In our last post, we talked about what happens when a closely knit, core group of students take ownership of their learning. Putting on new habits is not easy for transfer students who tend to get through oral lessons, readings, worksheets, and then mentally checking out until the next demand. It takes time to adjust to more open-ended ways of doing things: choosing passages for copywork, narrating what interests them in a reading, adding to a conversation about a reading, deciding what to notebook after a nature walk or for a book of centuries entry, etc. They are not used to having so much responsibility -- every day they clean their cubbies, do chores, and set the example for the primary classes at morning meeting.
Imagine the first half hour of the first day of school for an transfering elementary student. Primary and elementary classes gather in the big room for the morning meeting for an abbreviated "morning time." We sing a song (hymn, praise, folk, patriotic, or holiday) followed by the pledge of allegiance. A teacher reads a psalm (not a devotional) and hands fly up. A fourth grader asks what a word means. A sixth grader notices that the psalm talks about something that reminds them of David or Jesus. Even first and second graders have something to say about a psalm! After that, the elementary class heads to fifteen minutes of Spanish. A lot of short lessons are packed into that half hour.
The rest of the morning offers language arts lessons and lots of narration. The class writes a narration of a chapter from a book they read the night before for homework -- without talking about it, without questions to jog their memory, without even looking at a book. They have a blank piece of paper, and that is it! The same is true for oral narration -- after a reading, books are closed. One student retells, another student picks up the thread, and it continues. All the while the experienced students add on things that have not been mentioned. Along the way they generate their own questions, make their own connections, and come up with ways to explore the ideas further. The teacher monitors the process and offers guidance as needed.
At first a new student struggles. Learning to pay attention to a ten- to fifteen-minute reading well enough to retell the material is hard! We often hear "Oh, I know!" followed by, "Never mind. It flew out of my head." First narrations are halting, and words are jumbled, and names and places are forgotten or confused. New students are challenged by memorizing poems and Bible verses and they have no idea what book to use for copywork, and studied dictation addresses grammar, punctuation, capitalization, as well as spelling. Life without worksheets sounds great until faced with a blank page and wondering what to draw or write.
Students are broken up into many small groups for individualized math instruction and sometimes "build" their own worksheet by using dice to come up with numbers for problems. Some are actually excited about math. Math? One day we focus on paper sloyd and the newbie wonders why the teacher demands exact measurements. Then a more experienced student walks over with a tray that he made while novices were still learning how to draw diagonals correctly. He leans over and says, "Ms. Tammy may be picky but you'll thank her later." Then suddenly someone asks for permission to make an announcement and says, "I would like everyone to know that I have been working hard on a percent problem and I finally, finally, finally understand it." She does the Rocky stance, and everyone claps.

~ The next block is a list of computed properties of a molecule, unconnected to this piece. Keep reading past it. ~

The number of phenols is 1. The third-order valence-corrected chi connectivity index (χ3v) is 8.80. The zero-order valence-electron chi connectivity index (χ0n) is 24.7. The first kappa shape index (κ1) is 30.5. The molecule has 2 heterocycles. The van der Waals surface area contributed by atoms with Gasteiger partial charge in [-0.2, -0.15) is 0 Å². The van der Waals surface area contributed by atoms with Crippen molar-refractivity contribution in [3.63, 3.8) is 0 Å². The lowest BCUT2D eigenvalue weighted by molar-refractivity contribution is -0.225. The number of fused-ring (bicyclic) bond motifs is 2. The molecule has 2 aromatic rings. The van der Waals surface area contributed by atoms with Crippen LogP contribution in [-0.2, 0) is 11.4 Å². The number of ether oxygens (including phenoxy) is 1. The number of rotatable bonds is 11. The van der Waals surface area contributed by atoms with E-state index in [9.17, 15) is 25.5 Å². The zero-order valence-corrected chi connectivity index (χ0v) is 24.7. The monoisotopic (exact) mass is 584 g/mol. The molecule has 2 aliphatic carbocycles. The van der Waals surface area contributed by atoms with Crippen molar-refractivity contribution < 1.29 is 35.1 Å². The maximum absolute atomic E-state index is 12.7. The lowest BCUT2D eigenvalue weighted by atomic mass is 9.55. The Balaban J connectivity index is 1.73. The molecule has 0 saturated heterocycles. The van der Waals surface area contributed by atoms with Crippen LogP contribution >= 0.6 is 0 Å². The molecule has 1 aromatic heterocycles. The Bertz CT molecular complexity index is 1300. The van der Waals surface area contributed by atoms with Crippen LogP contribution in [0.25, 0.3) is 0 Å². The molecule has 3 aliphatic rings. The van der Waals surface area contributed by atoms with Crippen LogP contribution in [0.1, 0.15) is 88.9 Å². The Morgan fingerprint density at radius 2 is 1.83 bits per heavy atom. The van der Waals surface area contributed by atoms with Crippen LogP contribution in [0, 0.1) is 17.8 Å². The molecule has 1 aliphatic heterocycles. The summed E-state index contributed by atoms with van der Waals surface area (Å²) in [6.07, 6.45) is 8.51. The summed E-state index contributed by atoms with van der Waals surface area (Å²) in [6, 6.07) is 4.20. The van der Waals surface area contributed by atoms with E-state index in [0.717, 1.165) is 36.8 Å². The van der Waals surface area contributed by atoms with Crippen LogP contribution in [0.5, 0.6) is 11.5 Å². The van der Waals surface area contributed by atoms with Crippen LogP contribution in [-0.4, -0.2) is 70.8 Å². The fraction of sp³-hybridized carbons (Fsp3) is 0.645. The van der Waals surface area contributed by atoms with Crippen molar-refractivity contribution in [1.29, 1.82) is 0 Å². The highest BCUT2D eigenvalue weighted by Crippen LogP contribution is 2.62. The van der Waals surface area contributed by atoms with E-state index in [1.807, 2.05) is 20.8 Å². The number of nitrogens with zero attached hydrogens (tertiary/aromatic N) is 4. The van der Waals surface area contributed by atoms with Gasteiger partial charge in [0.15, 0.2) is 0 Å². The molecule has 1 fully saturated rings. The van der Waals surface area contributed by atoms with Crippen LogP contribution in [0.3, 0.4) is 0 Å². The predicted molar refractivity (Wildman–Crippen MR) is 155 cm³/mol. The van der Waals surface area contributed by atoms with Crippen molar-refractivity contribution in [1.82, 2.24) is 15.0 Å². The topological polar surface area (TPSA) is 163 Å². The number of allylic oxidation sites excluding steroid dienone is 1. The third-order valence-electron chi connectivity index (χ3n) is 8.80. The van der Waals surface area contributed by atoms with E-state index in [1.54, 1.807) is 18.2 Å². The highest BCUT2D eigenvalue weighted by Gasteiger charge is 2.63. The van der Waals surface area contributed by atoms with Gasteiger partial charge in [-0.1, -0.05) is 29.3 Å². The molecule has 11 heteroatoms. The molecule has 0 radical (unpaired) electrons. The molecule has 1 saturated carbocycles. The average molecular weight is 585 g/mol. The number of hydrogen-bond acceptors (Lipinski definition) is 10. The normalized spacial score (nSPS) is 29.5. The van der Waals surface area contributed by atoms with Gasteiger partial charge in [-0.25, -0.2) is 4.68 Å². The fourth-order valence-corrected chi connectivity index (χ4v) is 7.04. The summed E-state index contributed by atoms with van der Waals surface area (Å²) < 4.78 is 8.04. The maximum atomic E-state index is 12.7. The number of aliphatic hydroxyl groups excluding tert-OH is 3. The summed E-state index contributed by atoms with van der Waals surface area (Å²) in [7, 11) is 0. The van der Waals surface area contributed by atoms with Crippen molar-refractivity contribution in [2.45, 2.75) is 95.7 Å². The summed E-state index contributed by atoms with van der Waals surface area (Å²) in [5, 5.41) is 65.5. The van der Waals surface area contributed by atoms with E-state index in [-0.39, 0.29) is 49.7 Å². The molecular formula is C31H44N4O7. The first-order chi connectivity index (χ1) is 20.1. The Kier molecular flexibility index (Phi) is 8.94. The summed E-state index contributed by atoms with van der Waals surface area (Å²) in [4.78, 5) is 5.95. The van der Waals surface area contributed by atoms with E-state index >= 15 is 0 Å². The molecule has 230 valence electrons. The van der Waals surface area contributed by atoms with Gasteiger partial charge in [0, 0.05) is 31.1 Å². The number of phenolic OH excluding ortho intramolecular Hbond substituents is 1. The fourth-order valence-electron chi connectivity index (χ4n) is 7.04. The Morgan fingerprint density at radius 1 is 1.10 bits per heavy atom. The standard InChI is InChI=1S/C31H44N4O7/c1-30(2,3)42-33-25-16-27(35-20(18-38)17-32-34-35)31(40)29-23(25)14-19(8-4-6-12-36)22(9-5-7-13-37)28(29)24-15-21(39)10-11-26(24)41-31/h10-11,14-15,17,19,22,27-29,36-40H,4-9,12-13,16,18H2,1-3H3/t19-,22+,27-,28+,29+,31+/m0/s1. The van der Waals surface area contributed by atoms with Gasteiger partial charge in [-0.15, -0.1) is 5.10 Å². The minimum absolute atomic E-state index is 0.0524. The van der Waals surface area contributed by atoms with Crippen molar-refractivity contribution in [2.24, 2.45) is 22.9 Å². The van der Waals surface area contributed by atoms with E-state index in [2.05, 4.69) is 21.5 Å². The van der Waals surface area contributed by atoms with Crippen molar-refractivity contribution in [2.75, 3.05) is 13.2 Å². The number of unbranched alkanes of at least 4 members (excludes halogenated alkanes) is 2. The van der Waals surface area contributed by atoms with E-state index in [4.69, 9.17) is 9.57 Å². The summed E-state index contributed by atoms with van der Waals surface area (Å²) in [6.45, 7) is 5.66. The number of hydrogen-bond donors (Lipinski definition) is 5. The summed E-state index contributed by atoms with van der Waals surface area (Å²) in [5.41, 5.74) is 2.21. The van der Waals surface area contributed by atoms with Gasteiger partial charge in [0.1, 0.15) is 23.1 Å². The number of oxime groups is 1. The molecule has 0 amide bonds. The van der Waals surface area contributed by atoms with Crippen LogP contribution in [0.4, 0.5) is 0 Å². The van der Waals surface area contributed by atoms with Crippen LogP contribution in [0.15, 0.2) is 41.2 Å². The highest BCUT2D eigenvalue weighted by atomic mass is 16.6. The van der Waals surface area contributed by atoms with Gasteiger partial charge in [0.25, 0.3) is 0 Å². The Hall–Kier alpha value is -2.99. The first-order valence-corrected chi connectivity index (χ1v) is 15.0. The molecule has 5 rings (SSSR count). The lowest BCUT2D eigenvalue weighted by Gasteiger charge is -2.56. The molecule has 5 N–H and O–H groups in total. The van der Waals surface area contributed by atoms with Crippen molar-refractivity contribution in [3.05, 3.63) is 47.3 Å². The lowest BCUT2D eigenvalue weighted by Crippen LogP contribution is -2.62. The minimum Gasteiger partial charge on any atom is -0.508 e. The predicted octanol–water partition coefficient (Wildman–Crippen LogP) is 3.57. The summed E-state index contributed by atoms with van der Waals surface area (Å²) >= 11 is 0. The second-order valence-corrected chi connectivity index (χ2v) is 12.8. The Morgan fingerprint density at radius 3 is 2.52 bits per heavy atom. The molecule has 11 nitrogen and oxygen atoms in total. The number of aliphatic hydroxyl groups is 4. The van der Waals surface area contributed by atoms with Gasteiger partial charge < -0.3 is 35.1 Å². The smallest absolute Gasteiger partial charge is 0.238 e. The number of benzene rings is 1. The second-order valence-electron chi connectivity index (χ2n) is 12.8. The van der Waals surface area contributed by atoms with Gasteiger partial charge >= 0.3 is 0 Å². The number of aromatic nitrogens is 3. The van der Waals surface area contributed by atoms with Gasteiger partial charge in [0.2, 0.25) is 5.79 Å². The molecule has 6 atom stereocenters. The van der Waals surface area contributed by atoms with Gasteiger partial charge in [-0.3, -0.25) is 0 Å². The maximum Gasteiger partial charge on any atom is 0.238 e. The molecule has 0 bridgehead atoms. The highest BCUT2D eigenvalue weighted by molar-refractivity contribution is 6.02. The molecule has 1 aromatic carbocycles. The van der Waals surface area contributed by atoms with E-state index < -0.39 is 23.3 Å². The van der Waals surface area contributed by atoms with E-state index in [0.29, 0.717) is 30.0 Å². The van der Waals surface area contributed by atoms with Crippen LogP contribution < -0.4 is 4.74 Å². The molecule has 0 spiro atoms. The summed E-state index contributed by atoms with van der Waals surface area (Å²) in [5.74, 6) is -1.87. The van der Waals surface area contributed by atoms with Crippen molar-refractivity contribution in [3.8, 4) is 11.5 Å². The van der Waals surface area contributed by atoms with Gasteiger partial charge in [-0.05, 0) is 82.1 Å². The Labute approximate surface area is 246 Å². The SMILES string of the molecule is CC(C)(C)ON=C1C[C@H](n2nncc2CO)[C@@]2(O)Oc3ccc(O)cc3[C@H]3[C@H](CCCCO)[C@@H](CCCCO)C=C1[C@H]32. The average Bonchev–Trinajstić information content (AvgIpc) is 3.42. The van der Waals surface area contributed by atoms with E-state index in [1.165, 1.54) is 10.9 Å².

Thursday after lunch launches the end of the school week which is noticeably different. Elementary and above meet in the big room to do Shakespeare's Macbeth. They break up into small groups to practice a five-minute scene and meet in the big room for one group to act it out. Some kids are total hams and come up with all kinds of improv. Some are shy and simply read their lines. Even fourth graders get to read lines and most love it because they still remember how to play and play is the thing!
We have been eagerly watching our elementary class this year. For the first three years of Harvest's history, learning together melded them into a tight-knit group. Every day they live the habits instilled by a Charlotte Mason education -- curiosity, imagination, initiative, effort, and discipline to name a few. Here is a peek into that class's history discussion of the beginnings of the Carolina colonies to show you how owning their learning looks:
The class was wrapping up a narration about South Carolina's transition from being a proprietary colony to a crown colony, its split from North Carolina, the movement of its capitol, and the finalization of the border which happened only recently.
Suddenly, one says, "Wait a minute! I want to go back to Columbus. Didn't someone else come to America first?" The students begin to have a "grand conversation" and their teacher stepped aside and listened.
"Don't you remember we read about Leif the Lucky?"
"Yeah, it was a colorful book that looked like cartoon drawings!"
"I was in Ms. Tracy's class. I read about it in a different book."
"I don't remember reading about him at all."
"Wait. Who remembers reading it? [Discussion of who remembers reading it.] Okay, maybe we read it the first year because C and G came the second year and they don't remember reading it."